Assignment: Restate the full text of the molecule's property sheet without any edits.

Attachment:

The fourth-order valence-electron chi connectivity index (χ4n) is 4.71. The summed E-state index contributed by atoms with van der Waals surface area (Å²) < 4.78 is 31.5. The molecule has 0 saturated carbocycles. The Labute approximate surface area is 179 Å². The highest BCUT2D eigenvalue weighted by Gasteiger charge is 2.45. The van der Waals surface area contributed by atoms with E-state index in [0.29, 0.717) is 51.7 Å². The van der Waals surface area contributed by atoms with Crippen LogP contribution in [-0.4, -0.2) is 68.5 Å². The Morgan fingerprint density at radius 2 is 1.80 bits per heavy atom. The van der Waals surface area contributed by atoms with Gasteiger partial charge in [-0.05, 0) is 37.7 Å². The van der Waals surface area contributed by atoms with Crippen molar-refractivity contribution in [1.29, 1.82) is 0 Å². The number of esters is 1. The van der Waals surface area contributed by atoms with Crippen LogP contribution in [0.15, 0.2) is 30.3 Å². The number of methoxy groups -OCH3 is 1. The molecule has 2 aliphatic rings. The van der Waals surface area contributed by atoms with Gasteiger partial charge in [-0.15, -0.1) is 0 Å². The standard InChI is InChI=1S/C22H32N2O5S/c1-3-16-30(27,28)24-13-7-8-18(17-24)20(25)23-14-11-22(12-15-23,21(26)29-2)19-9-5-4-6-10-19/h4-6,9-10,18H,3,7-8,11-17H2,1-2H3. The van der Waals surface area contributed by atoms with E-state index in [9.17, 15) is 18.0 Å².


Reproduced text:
The fourth-order valence-electron chi connectivity index (χ4n) is 4.71. The summed E-state index contributed by atoms with van der Waals surface area (Å²) < 4.78 is 31.5. The molecule has 0 saturated carbocycles. The Labute approximate surface area is 179 Å². The highest BCUT2D eigenvalue weighted by Gasteiger charge is 2.45. The van der Waals surface area contributed by atoms with E-state index in [0.29, 0.717) is 51.7 Å². The van der Waals surface area contributed by atoms with Crippen LogP contribution in [-0.4, -0.2) is 68.5 Å². The Morgan fingerprint density at radius 2 is 1.80 bits per heavy atom. The van der Waals surface area contributed by atoms with Gasteiger partial charge in [-0.05, 0) is 37.7 Å². The van der Waals surface area contributed by atoms with Crippen molar-refractivity contribution in [1.29, 1.82) is 0 Å². The number of esters is 1. The van der Waals surface area contributed by atoms with Crippen LogP contribution in [0.15, 0.2) is 30.3 Å². The number of methoxy groups -OCH3 is 1. The molecule has 2 aliphatic rings. The van der Waals surface area contributed by atoms with Gasteiger partial charge in [-0.15, -0.1) is 0 Å². The standard InChI is InChI=1S/C22H32N2O5S/c1-3-16-30(27,28)24-13-7-8-18(17-24)20(25)23-14-11-22(12-15-23,21(26)29-2)19-9-5-4-6-10-19/h4-6,9-10,18H,3,7-8,11-17H2,1-2H3. The van der Waals surface area contributed by atoms with E-state index in [9.17, 15) is 18.0 Å².